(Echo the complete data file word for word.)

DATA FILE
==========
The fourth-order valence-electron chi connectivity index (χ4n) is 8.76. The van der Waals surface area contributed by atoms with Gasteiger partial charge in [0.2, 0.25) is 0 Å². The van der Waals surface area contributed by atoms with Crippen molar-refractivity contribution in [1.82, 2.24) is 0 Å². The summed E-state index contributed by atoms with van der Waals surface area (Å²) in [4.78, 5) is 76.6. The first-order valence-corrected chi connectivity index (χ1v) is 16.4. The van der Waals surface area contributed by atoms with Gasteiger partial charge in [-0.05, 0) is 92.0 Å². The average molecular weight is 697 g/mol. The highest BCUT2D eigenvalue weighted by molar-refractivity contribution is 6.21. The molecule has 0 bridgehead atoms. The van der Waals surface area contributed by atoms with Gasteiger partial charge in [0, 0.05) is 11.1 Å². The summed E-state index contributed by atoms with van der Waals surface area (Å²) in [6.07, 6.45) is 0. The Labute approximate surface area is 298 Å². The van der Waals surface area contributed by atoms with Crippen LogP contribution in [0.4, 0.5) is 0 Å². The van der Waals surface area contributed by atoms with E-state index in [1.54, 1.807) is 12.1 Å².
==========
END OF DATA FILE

The fourth-order valence-electron chi connectivity index (χ4n) is 8.76. The van der Waals surface area contributed by atoms with Gasteiger partial charge in [0.2, 0.25) is 0 Å². The van der Waals surface area contributed by atoms with Crippen molar-refractivity contribution in [1.82, 2.24) is 0 Å². The summed E-state index contributed by atoms with van der Waals surface area (Å²) in [4.78, 5) is 76.6. The first-order valence-corrected chi connectivity index (χ1v) is 16.4. The van der Waals surface area contributed by atoms with Gasteiger partial charge in [-0.05, 0) is 92.0 Å². The average molecular weight is 697 g/mol. The highest BCUT2D eigenvalue weighted by molar-refractivity contribution is 6.21. The molecule has 0 bridgehead atoms. The van der Waals surface area contributed by atoms with Gasteiger partial charge in [0, 0.05) is 11.1 Å². The summed E-state index contributed by atoms with van der Waals surface area (Å²) in [6.07, 6.45) is 0. The Labute approximate surface area is 298 Å². The van der Waals surface area contributed by atoms with Crippen LogP contribution in [0.4, 0.5) is 0 Å². The van der Waals surface area contributed by atoms with E-state index in [1.54, 1.807) is 12.1 Å².